Strategic Supply Chain Management Masterclass: Managing relationships central to success

Strategic Supply Chain Management Masterclass: Managing relationships central to success

Professor David Bamford is an experienced industrial academic who has published over 250 articles, book chapters and reports. His multiple publications include two co-authored books, ‘Essential Guide to Operations Management’ and ‘Managing Quality’. As a senior lecturer in operations management at Alliance Manchester Business School, he teaches Strategic Supply Chain Management as an elective for the Manchester Global Part-time MBA and delivered a masterclass on the subject in Dubai, where he was also leading an MBA student workshop.

Through his interactive masterclass, Professor Bamford shared insights into the ‘art of the possible’ when it comes to leveraging supply chain management, as a taster of his three-day elective workshop on strategic supply chain management.

“We know that profitability in most organisations or enterprises is actually fairly small. You're talking maybe one, two to three percent. The majority of the cost and the operational spend is on the ‘stuff’. It's on the resources - people, skills – and the ability to align these with some sort of grand future state. Most organisations will have spent the past several years or a number of decades perfecting their internal operations.

“As a professor of operations management, I know this is what organisations focus on. The opportunity, therefore, exists to look both upstream and downstream across that distributed supply chain to try and make more profit, to make it more efficient. From work that we did at the University of Manchester back in the late noughties, we know from surveying the Chartered Institute for Procurement and Supply (CIPS) that a 1% improvement in that distributed supply chain can potentially impact the bottom line by 10%. That's not a 10% increase in turnover. That's a 10% increase potentially in profitability. And that's not just from some hypothesis. It's actually having surveyed over 1,500 members of the CIPS. So, we know some of the things we teach actually do make a difference but require strategic alignment and understanding.”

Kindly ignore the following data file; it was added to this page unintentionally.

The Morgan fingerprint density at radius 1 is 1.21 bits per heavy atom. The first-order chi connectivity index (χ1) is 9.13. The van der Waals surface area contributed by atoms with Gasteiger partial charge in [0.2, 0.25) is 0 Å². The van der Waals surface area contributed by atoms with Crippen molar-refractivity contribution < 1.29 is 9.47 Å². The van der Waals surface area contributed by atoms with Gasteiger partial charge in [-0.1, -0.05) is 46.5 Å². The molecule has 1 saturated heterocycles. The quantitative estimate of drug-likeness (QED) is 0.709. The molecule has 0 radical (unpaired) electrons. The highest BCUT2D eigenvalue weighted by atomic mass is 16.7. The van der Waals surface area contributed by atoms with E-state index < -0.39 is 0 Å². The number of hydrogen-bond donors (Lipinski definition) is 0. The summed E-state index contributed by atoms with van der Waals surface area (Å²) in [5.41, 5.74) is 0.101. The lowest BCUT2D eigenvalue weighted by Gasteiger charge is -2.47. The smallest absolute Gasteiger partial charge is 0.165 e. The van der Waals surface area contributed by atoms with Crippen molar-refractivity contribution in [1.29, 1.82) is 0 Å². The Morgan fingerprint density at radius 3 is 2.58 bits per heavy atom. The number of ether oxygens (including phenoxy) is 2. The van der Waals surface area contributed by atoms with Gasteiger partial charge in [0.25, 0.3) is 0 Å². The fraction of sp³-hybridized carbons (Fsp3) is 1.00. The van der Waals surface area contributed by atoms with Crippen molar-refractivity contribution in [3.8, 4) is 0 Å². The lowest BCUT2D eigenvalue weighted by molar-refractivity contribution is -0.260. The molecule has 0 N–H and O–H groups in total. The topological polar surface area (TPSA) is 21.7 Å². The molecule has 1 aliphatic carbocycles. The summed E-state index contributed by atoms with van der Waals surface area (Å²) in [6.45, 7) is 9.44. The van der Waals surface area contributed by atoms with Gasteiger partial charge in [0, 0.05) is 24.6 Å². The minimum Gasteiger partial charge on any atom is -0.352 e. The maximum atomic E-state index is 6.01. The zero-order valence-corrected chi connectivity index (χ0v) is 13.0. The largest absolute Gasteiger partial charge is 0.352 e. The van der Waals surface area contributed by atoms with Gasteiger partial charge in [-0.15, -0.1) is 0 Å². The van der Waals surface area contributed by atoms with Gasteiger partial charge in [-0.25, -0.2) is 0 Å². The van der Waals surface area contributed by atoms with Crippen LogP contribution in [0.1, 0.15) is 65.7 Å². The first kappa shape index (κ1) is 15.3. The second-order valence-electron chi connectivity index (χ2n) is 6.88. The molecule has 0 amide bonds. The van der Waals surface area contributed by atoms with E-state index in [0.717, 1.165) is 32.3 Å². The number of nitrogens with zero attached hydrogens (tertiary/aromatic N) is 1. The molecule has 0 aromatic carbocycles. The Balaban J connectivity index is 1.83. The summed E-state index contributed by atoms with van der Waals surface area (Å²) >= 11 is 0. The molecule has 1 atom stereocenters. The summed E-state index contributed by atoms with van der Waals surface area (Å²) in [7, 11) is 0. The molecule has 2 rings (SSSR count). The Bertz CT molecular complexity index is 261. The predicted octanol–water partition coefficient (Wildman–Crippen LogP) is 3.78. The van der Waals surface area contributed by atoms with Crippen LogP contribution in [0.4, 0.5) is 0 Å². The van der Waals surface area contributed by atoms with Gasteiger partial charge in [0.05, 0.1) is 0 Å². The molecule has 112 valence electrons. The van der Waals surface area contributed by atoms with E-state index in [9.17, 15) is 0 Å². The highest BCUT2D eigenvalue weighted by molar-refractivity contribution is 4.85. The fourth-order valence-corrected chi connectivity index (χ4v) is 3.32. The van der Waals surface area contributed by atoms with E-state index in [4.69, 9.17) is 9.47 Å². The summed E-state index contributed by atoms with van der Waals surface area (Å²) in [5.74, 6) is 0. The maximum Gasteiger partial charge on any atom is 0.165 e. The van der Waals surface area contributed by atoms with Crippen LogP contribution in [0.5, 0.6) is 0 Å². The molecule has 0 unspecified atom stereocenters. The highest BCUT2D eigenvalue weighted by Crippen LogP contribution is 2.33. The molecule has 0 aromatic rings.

“The module that I'm teaching this week is called Strategic Supply Chain Management. Any company's annual report will feature these words because that's what stakeholders expect to see. And they also expect to see how you're going to leverage this relationship. It's how you achieve that 1% improvement across a distributed supply chain.

“But it needs to be done consciously, not unconsciously. What we want to give you is a toolkit. We call this the ‘Manchester Method’ (learning by doing), we're going to give you a series of frameworks, tools, mechanisms that are evidence based, and allow you to apply them in certain circumstances.

“One of these frameworks is the ability to look at relationships from a supply chain perspective, which may be deceptively simple. A relationship between a buyer and the seller. In the academic press, they talk about a ‘dyad’. A dyadic relationship is simply a relationship between two entities. What we suggest is the ability to step back and analyse it, unpick what a relationship is but also to understand the difference between inter-organisational relations and intra-organisational relations because they are co-linked.

“We're suggesting that relationships are not a ‘thing’. You need to be able to objectify this and you need to be able to define it ideally as a process.”